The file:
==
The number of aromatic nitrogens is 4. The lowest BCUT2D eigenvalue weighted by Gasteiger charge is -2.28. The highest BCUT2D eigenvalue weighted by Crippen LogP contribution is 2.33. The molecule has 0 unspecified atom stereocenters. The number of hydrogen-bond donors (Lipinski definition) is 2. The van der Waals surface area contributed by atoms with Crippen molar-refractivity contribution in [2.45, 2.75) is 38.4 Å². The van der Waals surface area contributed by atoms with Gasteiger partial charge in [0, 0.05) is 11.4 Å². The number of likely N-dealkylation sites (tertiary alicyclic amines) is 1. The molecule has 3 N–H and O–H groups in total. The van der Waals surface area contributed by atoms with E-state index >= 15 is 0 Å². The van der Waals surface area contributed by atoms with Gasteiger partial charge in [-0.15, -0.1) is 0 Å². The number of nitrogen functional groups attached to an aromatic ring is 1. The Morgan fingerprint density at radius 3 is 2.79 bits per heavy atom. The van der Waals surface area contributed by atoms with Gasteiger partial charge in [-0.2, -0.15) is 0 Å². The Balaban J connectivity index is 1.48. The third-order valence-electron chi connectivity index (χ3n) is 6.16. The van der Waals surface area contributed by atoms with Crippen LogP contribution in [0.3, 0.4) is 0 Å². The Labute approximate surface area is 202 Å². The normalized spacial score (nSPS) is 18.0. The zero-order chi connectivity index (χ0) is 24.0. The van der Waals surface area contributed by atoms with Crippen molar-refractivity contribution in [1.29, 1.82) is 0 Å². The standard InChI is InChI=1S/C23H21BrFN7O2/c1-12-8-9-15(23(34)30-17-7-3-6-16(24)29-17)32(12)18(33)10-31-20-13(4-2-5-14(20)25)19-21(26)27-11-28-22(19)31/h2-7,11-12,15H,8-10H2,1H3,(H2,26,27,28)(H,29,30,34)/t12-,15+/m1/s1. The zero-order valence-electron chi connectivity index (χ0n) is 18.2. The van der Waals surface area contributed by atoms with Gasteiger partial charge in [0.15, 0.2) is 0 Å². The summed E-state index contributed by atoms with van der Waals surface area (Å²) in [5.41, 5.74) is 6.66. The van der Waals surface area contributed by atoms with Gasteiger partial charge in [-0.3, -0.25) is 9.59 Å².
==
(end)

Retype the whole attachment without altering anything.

The number of aromatic nitrogens is 4. The lowest BCUT2D eigenvalue weighted by Gasteiger charge is -2.28. The highest BCUT2D eigenvalue weighted by Crippen LogP contribution is 2.33. The molecule has 0 unspecified atom stereocenters. The number of hydrogen-bond donors (Lipinski definition) is 2. The van der Waals surface area contributed by atoms with Crippen molar-refractivity contribution in [2.45, 2.75) is 38.4 Å². The van der Waals surface area contributed by atoms with Gasteiger partial charge in [0, 0.05) is 11.4 Å². The number of likely N-dealkylation sites (tertiary alicyclic amines) is 1. The molecule has 3 N–H and O–H groups in total. The van der Waals surface area contributed by atoms with E-state index >= 15 is 0 Å². The van der Waals surface area contributed by atoms with Gasteiger partial charge in [-0.15, -0.1) is 0 Å². The number of nitrogen functional groups attached to an aromatic ring is 1. The Morgan fingerprint density at radius 3 is 2.79 bits per heavy atom. The van der Waals surface area contributed by atoms with Gasteiger partial charge in [-0.2, -0.15) is 0 Å². The Balaban J connectivity index is 1.48. The third-order valence-electron chi connectivity index (χ3n) is 6.16. The van der Waals surface area contributed by atoms with Crippen LogP contribution in [0.3, 0.4) is 0 Å². The Labute approximate surface area is 202 Å². The normalized spacial score (nSPS) is 18.0. The zero-order chi connectivity index (χ0) is 24.0. The van der Waals surface area contributed by atoms with Crippen molar-refractivity contribution in [1.29, 1.82) is 0 Å². The standard InChI is InChI=1S/C23H21BrFN7O2/c1-12-8-9-15(23(34)30-17-7-3-6-16(24)29-17)32(12)18(33)10-31-20-13(4-2-5-14(20)25)19-21(26)27-11-28-22(19)31/h2-7,11-12,15H,8-10H2,1H3,(H2,26,27,28)(H,29,30,34)/t12-,15+/m1/s1. The zero-order valence-electron chi connectivity index (χ0n) is 18.2. The van der Waals surface area contributed by atoms with Gasteiger partial charge in [0.15, 0.2) is 0 Å². The summed E-state index contributed by atoms with van der Waals surface area (Å²) in [5.41, 5.74) is 6.66. The van der Waals surface area contributed by atoms with Gasteiger partial charge in [-0.3, -0.25) is 9.59 Å².